Product Distribution: Routes To Market

Distribution

When a product is developed, invented, and the intellectual property behind it protected, the next step is to determine what market routes are best to get it to customers looking for it. This involves two major sets of decisions on the business end. The first major factor to consider is which is are the ideal modes of production to use to bring a new product to market. The second major consideration is which are the ideal sales channels to reach likely customers.

Bringing A Product To Production

Innovate Product Design lists two main general areas for production in the UK: licensing arrangements and start-up arrangements. The first involves effectively hiring a company to handle all aspects of production, from manufacture to marketing. In exchange, the originator of the product gets a percentage of the profits, and the producing company gets the rest. While the original creator of the product gets less of the profits, there is a lot less stress involved bringing the product to market.

While licensing arrangements have their advantages, start-up arrangements are also common, where the inventor handles (or outsources) individual aspects of production, such as manufacture, determining sales channels and marketing, and inventory management (if needed). While this method is often chosen because it ultimately appears more profitable, many would-be entrepreneurs are not as experienced on some aspects of production and should seek experienced counsel through this process.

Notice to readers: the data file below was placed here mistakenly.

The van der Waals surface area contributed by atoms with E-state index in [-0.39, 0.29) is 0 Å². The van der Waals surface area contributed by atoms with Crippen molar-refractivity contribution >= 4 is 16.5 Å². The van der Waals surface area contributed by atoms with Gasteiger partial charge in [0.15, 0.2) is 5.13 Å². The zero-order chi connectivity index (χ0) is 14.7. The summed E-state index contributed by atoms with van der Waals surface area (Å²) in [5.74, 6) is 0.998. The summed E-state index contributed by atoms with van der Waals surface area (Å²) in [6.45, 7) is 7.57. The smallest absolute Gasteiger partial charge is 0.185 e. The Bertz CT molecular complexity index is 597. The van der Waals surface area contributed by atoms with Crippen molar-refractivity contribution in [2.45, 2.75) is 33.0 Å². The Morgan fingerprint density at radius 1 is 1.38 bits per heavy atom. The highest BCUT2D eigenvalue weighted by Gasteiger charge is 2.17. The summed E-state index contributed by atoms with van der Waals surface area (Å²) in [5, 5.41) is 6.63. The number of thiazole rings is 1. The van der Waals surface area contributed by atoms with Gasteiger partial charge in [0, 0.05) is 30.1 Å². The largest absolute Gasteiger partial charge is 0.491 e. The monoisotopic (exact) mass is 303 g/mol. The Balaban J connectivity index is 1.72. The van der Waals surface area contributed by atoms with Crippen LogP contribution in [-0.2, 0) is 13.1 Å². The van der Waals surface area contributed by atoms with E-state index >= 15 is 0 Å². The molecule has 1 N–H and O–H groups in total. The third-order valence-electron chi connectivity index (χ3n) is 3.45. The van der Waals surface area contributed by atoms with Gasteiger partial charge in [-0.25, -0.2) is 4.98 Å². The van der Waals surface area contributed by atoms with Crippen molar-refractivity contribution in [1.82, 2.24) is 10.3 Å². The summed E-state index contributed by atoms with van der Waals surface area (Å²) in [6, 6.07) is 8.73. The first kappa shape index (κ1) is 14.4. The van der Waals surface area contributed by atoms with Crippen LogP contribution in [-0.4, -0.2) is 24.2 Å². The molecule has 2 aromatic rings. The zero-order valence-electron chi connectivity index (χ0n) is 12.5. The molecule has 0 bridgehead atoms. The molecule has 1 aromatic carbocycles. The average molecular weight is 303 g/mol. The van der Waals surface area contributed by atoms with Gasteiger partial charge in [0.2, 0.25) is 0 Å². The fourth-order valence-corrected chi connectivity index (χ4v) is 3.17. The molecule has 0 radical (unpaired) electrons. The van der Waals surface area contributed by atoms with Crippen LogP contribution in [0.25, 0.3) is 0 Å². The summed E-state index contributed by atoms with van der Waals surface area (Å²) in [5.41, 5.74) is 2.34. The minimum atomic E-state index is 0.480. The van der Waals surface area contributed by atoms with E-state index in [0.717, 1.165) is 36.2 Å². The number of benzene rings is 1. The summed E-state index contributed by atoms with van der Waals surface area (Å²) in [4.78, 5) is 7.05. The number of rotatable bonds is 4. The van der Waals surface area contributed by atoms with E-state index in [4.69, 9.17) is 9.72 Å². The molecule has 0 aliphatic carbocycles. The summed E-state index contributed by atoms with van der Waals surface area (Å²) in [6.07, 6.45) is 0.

Bringing A Product To The People: Sales

While determining the use of one (or, in some cases, both) of these production routes will make for a good starting point, the most important step will be determining your ideal sales channels. Marketing Donut has recently produced a good overview of what to look for in choosing sales channels and note the first rule of choosing sales channels is to understand the potential customer for a product.

Some companies do fine by simply advertising on the internet. Some products need shelf space in traditional brick and mortar stores. Ultimately, what type of product it is will help determine precisely who the market is. Product demonstrations at relevant trade shows can provide valuable insight from potential customers and what are the sales channels that they make the most use of.

Sales channels like telesales and direct mail can be potentially profitable, but care must be taken to ensure that these channels are being used properly and following all local laws. Finally, sales agents and franchisees can, depending on the nature of the product, bring it closer to potential customers than handling marketing exclusively in-house.

Choosing the right combination of sales channels can make all the difference as to whether a product succeeds or fails on the market. Again, the ultimate key to success in picking the right sales channels is listening to the market itself.

James Hadley has worked in IT industry for a number of years. He lives in the San Fransisco Bay Area with his wife and two daughters and enjoy hiking, bowling and watching football.

  • Tim

    This is the big questions posed to product design consultancies. The advantage of smaller products that are to be sold locally is that they have a third option for low volume production, especially with 3d printing becoming more popular.

    I suppose it depends on the product. Like you say, advertising online is often more than enough for some retailers, but there are bigger headaches if you want to be in brick and mortar stores!